The development of a high-performance, long-lasting team depends on the ability of the manager and the team to be vulnerable. The core intentions is to encourage a deeper connection to one another. Vulnerability-driven trust allows people to more comfortably and confidently share their mistakes, failures, challenges, feelings, and concerns that are often kept bottled up inside for fear that expressing them will be misinterpreted as a sign of weakness. And when shared, those team players quickly realize they are not alone, as they often share the same fears, goals and challenges as their peers.

Show me a manger who embraces her humanity and expresses her vulnerabilities, and I will show you a fearless manager who is invincible.

When salespeople possess the unshakable belief in their manager that their intentions are sound with no hidden agenda, the salespeople do not need to feel guarded or protective around their manager or even around their team. This promotes a stronger feeling of trust, knowing that their vulnerabilities will not be used against them in any way and instead will become a conduit for their own continued development.

Exercise The Law of Reciprocity

While it may sound counter-intuitive, being vulnerable does not equate to weakness but to greater strength. Keep in mind that in order to develop a team built on vulnerability-driven trust, the vulnerabilities need to be shared by both management and your people. However, in order to develop this level of trust, it is the manager who must model and encourage this vulnerability-based behavior first. You can’t expect your salespeople to show any vulnerability (based on their past experiences) until their manager shows that it is, in fact, safe for them to do so. As such, the law of reciprocity ensues. That is, if I do or say something first that may be risky to demonstrate it’s safe to do, then you’ll be more open to doing the same.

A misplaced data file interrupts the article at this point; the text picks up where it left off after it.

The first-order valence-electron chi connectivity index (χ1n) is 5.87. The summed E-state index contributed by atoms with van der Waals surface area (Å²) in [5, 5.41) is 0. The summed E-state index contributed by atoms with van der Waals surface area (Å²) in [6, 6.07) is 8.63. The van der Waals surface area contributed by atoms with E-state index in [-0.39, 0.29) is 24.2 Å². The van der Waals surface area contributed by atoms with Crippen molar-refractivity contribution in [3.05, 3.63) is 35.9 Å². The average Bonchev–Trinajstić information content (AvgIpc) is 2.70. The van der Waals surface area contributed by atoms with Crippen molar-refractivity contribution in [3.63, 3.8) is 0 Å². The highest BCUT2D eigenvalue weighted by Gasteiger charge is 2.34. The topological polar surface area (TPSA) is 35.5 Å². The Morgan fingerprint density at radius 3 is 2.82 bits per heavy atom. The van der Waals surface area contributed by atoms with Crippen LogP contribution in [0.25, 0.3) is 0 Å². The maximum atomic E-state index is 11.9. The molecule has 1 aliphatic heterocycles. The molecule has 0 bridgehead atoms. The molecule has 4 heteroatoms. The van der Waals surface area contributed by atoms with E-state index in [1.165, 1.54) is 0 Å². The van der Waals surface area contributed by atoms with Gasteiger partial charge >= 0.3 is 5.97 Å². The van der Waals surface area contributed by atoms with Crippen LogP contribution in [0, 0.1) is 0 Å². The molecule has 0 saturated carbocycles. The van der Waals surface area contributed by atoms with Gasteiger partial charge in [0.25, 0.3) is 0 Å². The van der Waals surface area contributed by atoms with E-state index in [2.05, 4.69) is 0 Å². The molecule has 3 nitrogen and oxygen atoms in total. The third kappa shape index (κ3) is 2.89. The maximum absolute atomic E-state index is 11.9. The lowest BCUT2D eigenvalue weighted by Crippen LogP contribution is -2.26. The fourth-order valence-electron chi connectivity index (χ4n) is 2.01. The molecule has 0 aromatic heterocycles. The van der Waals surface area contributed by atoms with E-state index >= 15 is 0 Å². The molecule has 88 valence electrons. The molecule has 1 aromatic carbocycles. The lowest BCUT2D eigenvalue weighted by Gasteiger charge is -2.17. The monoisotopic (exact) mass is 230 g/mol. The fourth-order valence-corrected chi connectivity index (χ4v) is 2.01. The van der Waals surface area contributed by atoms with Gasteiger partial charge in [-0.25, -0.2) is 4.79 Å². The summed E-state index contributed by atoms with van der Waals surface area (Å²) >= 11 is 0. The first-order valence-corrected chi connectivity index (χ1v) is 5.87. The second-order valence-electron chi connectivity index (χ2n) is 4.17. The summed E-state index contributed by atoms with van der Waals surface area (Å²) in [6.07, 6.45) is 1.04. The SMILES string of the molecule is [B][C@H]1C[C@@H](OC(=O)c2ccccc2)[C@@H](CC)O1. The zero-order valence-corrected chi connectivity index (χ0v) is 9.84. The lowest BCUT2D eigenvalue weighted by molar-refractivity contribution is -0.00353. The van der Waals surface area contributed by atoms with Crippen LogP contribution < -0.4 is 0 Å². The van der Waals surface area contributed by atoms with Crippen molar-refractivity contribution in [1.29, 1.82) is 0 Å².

The most powerful leaders are the ones who are willing to risk losing face in front of their team in order to encourage an atmosphere where their people would be willing to take the same risks themselves. Of course, your display of vulnerability must be genuine and authentic or you will risk losing the trust that may have already been present. When you notice your salespeople finally beginning to model your behavior, it is critical to the emerging culture you are looking to create that vulnerability is not to be punished and the sharing of any weakness, problem, or failure does not result in any type of consequence.

Even with all of your good intentions, chastising or even making fun of someone else’s admissions of failure or declaration of a personal shortcoming or weakness will discourage trust. This needs to be handled in a more appropriate and empowering way, and often best done one to one, rather than in front of the group.

Vulnerability-driven trust is not something that can be achieved in a matter of days but requires a long-term commitment to turning around an existing culture. This will be achieved over time through repeatable shared experiences, structured exercises and activities, meetings, and most important, the continual modeling by managers of the level of trust and vulnerability that they want their team to emulate.

Once achieved, the byproduct is a cohesive team focused on a shared goal that everyone benefits from.

Photo Credit: Keith Nerdin